The decision to assert more control came a day after reports that the former chief administrative officer at HUD filed a complaint saying she was demoted after refusing to spend more than was legally allowed to redecorate Carson's new office. HUD also spent $31,000 last year to replace a dining room set in Carson's office, according to federal records and a whistleblower. Carson has now said he wants to cancel the order.

It was the latest example of a spending indiscretion by one of Trump's Cabinet officials -- incidents that have enraged the President. He fired Health and Human Services Secretary Tom Price for excessive use of private and government air travel over the summer. But since then, the travel habits of a number of Cabinet-level officials have come into question.

Trump has vented to aides that there's nothing he detests more than displays of wasteful spending. But firing top-level officials, he's speculated, would only deepen the impression his administration is in chaos.

Instead, Trump is encouraging his team to develop policy announcements that could help distract from the ongoing ruckus. On Thursday he was eager to announce protectionist measures to buffer the US steel and aluminum industries from foreign imports -- fulfilling a key campaign promise on which he's fixated over the past year.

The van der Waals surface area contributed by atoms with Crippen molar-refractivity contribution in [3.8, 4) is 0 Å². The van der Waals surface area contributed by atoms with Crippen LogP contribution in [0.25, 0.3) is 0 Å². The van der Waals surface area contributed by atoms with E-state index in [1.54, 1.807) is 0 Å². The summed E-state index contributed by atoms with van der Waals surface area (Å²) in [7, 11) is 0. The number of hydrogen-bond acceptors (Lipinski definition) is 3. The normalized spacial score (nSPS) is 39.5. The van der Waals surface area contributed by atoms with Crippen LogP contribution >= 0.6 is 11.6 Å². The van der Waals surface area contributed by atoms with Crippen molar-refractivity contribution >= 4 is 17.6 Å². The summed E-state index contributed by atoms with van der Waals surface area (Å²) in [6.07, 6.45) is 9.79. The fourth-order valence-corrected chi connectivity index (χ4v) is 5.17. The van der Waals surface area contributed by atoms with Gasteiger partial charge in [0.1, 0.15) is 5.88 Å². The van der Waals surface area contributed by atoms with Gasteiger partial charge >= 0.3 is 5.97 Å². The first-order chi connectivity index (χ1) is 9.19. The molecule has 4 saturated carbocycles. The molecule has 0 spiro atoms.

The only problem: the policy he wanted to roll out isn't ready yet, two White House officials said. Aides were sent scrambling late Wednesday to determine what exactly Trump could announce during a meeting with industry executives that was hastily assembled for Thursday morning.

Initially the meeting was closed to the press. But Trump called in reporters at the last minute to announce he was imposing tariffs on steel and aluminum "probably" next week.

"It's being written now," Trump said.

Minnesota Coronavirus Cases

Data is updated nightly.

Cases: 486434

Reported Deaths: 6575
CountyCasesDeaths
Hennepin1009131586
Ramsey43165803
Dakota36375392
Anoka33335388
Washington22121258
Stearns18752201
St. Louis14822263
Scott13308107
Wright12538116
Olmsted1181788
Sherburne874172
Carver775640
Clay692387
Rice670791
Blue Earth596635
Kandiyohi579674
Crow Wing521282
Chisago499545
Otter Tail483270
Benton447790
Winona418549
Mower405731
Douglas393368
Nobles387247
Goodhue386269
Polk343763
McLeod340049
Beltrami338651
Morrison324747
Itasca313646
Lyon313644
Becker312542
Isanti306756
Steele301511
Carlton300149
Freeborn282623
Pine282016
Nicollet259241
Todd248330
Brown245537